The Central American pine-oak forests ecoregion, in the tropical and subtropical coniferous forests biome, is found in Central America and southern Mexico. The Central American pine-oak forests occupy an area of 111,400 square kilometers (43,000 sq mi),[24] extending along the mountainous spine of Central America, extending from the Sierra Madre de Chiapas in Mexico's Chiapas state through the highlands of Guatemala, El Salvador, and Honduras to central Nicaragua. The pine-oak forests lie between 600–1,800 metres (2,000–5,900 ft) elevation,[24] and are surrounded at lower elevations by tropical moist forests and tropical dry forests. Higher elevations above 1,800 metres (5,900 ft) are usually covered with Central American montane forests. The Central American pine-oak forests are composed of many species characteristic of temperate North America including oak, pine, fir, and cypress.

Laurel forest is the most common type of Central American temperate evergreen cloud forest, found in almost all Central American countries, normally more than 1,000 meters (3,300 ft) above sea level. Tree species include evergreen oaks, members of the laurel family, and species of Weinmannia, Drimys, and Magnolia.[25] The cloud forest of Sierra de las Minas, Guatemala, is the largest in Central America. In some areas of southeastern Honduras there are cloud forests, the largest located near the border with Nicaragua. In Nicaragua, cloud forests are situated near the border with Honduras, but many were cleared to grow coffee. There are still some temperate evergreen hills in the north. The only cloud forest in the Pacific coastal zone of Central America is on the Mombacho volcano in Nicaragua. In Costa Rica, there are laurel forests in the Cordillera de Tilarán and Volcán Arenal, called Monteverde, also in the Cordillera de Talamanca.

The Central American montane forests are an ecoregion of the tropical and subtropical moist broadleaf forests biome, as defined by the World Wildlife Fund.[26] These forests are of the moist deciduous and the semi-evergreen seasonal subtype of tropical and subtropical moist broadleaf forests and receive high overall rainfall with a warm summer wet season and a cooler winter dry season. Central American montane forests consist of forest patches located at altitudes ranging from 1,800–4,000 metres (5,900–13,100 ft), on the summits and slopes of the highest mountains in Central America ranging from Southern Mexico, through Guatemala, El Salvador, and Honduras, to northern Nicaragua. The entire ecoregion covers an area of 13,200 square kilometers (5,100 sq mi) and has a temperate climate with relatively high precipitation levels.[26]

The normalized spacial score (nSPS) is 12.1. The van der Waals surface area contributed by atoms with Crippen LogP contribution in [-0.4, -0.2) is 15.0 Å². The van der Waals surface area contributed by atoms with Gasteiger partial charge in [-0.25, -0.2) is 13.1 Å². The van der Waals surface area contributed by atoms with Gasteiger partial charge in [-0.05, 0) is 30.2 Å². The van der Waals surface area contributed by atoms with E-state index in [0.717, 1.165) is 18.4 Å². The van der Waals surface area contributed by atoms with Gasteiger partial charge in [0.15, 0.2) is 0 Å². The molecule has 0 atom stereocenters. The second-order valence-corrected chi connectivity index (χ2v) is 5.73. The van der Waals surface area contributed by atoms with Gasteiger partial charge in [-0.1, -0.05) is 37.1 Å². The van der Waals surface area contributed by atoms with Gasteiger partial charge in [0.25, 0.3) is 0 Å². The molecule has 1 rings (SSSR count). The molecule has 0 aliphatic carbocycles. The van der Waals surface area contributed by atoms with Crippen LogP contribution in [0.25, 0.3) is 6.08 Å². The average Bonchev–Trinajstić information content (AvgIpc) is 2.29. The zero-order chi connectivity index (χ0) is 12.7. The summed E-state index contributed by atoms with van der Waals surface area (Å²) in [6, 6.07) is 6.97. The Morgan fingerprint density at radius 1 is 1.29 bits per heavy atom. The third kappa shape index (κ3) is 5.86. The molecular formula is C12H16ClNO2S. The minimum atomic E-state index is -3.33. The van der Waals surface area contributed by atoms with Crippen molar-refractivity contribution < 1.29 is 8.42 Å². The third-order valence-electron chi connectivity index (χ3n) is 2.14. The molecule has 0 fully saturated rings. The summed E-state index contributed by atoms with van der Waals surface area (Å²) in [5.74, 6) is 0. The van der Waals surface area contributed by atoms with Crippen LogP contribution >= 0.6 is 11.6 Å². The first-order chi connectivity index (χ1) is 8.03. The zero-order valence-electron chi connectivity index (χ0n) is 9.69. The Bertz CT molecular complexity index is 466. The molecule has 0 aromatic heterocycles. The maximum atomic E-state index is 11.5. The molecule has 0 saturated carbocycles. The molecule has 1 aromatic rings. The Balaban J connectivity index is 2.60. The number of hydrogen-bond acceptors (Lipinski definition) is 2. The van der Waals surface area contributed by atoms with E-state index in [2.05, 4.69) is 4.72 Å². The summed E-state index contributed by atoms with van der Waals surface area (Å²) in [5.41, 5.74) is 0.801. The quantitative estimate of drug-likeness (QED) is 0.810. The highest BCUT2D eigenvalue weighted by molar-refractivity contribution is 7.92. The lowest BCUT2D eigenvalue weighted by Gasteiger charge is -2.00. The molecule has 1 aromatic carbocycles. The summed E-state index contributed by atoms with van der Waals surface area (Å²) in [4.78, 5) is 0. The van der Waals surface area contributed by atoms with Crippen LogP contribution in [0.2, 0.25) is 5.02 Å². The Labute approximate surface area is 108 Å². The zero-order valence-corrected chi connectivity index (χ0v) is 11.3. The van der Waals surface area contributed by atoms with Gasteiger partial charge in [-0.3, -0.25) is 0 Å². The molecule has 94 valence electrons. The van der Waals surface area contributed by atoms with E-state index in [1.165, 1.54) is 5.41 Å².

Fauna[edit]

The resplendent quetzal, an endemic species in Central America, is endangered

Ecoregions are not only established to protect the forests themselves but also because they are habitat for an incomparably rich and often endemic Fauna. Almost half of the bird population of the Talamancan montane forests in Costa Rica and Panama are endemic to this region. Several birds are listed as threatened, most notably the resplendent quetzal (Pharomacrus mocinno), three-wattled bellbird (Procnias tricarunculata), bare-necked umbrellabird (Cephalopterus glabricollis), and black guan (Chamaepetes unicolor). Many of the amphibians are endemic and depend on the existence of forest. The golden toad that once inhabited a small region in the Monteverde Reserve, which is part of the Talamancan montane forests, has not been seen alive since 1989 and is listed as extinct by IUCN. The exact causes for its extincition are unknown. Global warming may have played a role, because the development of fog that is typical for this area may have been compromised. Seven small mammals are endemic to the Costa Rica-Chiriqui highlands within the Talamancan montane forest region. Jaguars, cougars, spider monkeys, as well as tapirs, and anteaters live in the woods of Central America.[25] The Central American red brocket is a brocket deer found in Central America's tropical forest.

Geology[edit]

Central America and the Caribbean Plate

Central America is geologically very active, with volcanic eruptions and earthquakes occurring frequently, and tsunamis occurring occasionally. Many thousands of people have died as a result of these natural disasters.

Most of Central America rests atop the Caribbean Plate. This tectonic plate converges with the Cocos, Nazca, and North American plates to form the Middle America Trench, a major subduction zone. The Middle America Trench is situated some 60–160 kilometers (37–99 mi) off the Pacific coast of Central America and runs roughly parallel to it. Many large earthquakes have occurred as a result of seismic activity at the Middle America Trench.[27] For example, subduction of the Cocos Plate beneath the North American Plate at the Middle America Trench is believed to have caused the 1985 Mexico City earthquake that killed as many as 40,000 people. Seismic activity at the Middle America Trench is also responsible for earthquakes in 1902, 1942, 1956, 1982, 1992, 2001, 2007, 2012, 2014, and many other earthquakes throughout Central America.